“I have never experienced anything like this before, it was scary. I went out right away but the ground was shaking,” an elderly man told broadcaster NHK.

“We are in a horrible situation. Please come and help us. My town is in a horrible situation,” said one person in a video shared on X, formerly Twitter, showing several badly damaged houses.

Government spokesman Yoshimasa Hayashi said that there were reports that six people were in the rubble of collapsed buildings, but gave no further details.

This aerial photo shows buildings burning in the city of Wajima, Ishikawa prefecture on January 01, 2024, after a 7.5-magnitude earthquake struck the Noto region in Ishikawa prefecture in the afternoon.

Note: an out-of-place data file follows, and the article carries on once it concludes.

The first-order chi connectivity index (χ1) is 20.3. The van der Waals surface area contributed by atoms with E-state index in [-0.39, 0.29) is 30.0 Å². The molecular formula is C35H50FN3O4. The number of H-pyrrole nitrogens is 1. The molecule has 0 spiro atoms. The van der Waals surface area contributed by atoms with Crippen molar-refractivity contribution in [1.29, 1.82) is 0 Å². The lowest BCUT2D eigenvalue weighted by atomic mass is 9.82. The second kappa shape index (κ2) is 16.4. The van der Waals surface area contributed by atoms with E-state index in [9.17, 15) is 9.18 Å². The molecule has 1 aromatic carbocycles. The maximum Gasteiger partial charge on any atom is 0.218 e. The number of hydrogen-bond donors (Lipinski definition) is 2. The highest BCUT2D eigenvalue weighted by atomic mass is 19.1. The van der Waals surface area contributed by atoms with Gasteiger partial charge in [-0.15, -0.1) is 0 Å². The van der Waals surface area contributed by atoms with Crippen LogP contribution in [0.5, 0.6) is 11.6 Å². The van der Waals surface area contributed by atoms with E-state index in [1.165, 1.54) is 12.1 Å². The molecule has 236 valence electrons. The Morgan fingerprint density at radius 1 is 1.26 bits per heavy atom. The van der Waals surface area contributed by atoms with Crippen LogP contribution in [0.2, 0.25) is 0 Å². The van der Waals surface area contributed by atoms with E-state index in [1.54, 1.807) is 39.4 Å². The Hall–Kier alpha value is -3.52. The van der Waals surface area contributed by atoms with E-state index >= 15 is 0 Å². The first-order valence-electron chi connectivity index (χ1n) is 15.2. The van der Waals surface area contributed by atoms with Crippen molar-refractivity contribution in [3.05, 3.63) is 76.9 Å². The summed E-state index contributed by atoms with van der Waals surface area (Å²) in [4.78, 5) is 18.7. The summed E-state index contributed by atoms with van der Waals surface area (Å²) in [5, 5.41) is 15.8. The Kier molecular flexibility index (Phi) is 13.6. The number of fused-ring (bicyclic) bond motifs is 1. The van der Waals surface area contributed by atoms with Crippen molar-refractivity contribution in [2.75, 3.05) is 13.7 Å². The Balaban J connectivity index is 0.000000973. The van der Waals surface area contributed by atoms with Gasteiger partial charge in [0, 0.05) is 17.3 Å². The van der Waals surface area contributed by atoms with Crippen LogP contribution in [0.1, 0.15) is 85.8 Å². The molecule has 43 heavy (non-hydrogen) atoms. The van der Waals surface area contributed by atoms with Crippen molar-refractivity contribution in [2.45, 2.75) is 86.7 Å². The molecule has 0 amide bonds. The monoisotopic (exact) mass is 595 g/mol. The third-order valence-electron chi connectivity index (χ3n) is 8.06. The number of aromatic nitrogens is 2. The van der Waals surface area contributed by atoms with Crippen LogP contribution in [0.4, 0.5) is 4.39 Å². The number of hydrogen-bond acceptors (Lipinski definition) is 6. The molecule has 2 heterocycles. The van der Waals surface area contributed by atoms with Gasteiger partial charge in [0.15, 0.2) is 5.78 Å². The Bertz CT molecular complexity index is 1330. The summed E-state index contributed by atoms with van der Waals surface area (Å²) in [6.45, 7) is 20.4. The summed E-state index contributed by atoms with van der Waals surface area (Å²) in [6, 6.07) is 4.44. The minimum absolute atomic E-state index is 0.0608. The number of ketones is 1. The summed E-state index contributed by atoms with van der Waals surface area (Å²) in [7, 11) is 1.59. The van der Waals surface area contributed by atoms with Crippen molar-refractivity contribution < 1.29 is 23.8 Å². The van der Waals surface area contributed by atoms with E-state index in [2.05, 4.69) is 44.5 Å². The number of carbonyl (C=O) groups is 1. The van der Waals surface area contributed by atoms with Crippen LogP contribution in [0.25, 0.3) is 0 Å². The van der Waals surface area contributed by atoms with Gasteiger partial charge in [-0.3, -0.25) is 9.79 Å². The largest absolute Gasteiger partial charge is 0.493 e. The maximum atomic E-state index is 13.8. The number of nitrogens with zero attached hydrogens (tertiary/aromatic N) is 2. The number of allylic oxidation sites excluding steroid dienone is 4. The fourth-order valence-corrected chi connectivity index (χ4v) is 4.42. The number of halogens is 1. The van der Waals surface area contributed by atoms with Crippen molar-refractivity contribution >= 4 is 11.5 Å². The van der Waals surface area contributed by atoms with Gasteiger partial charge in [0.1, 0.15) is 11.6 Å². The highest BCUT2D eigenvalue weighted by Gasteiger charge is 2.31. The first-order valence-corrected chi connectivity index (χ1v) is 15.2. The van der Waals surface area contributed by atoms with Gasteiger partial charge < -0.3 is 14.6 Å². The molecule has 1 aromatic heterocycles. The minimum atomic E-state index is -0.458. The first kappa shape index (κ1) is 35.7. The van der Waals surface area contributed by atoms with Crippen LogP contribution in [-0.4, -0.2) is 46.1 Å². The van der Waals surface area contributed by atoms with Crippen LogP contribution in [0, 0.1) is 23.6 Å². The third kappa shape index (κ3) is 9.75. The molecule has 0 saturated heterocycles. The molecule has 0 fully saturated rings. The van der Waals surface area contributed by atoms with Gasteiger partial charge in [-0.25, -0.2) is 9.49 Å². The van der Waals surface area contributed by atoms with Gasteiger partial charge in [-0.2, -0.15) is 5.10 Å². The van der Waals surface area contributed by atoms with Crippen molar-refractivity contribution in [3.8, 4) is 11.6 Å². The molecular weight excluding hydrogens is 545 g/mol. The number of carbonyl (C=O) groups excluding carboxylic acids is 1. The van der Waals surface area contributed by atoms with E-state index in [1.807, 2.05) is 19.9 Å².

This aerial photo shows buildings burning in the city of Wajima, Ishikawa prefecture on January 01, 2024, after a 7.5-magnitude earthquake struck the Noto region in Ishikawa prefecture in the afternoon. | Photo Credit: AFP

Police said they were looking into reports that two people were without vital signs in Nanao city following the quake.

Television channels showed a major fire in Wajima that engulfed a row of houses, with people being evacuated in the dark, some with blankets and others carrying babies.

“There is a large fire. We cannot immediately tell how many houses are affected by it,” a firefighter with the Wajima Fire Department told AFP.

Fire engines struggled to reach the scene due to damaged roads and other obstacles, he said.

The department was swamped with calls, with “numerous” reports of people injured and trapped inside collapsed buildings, he added.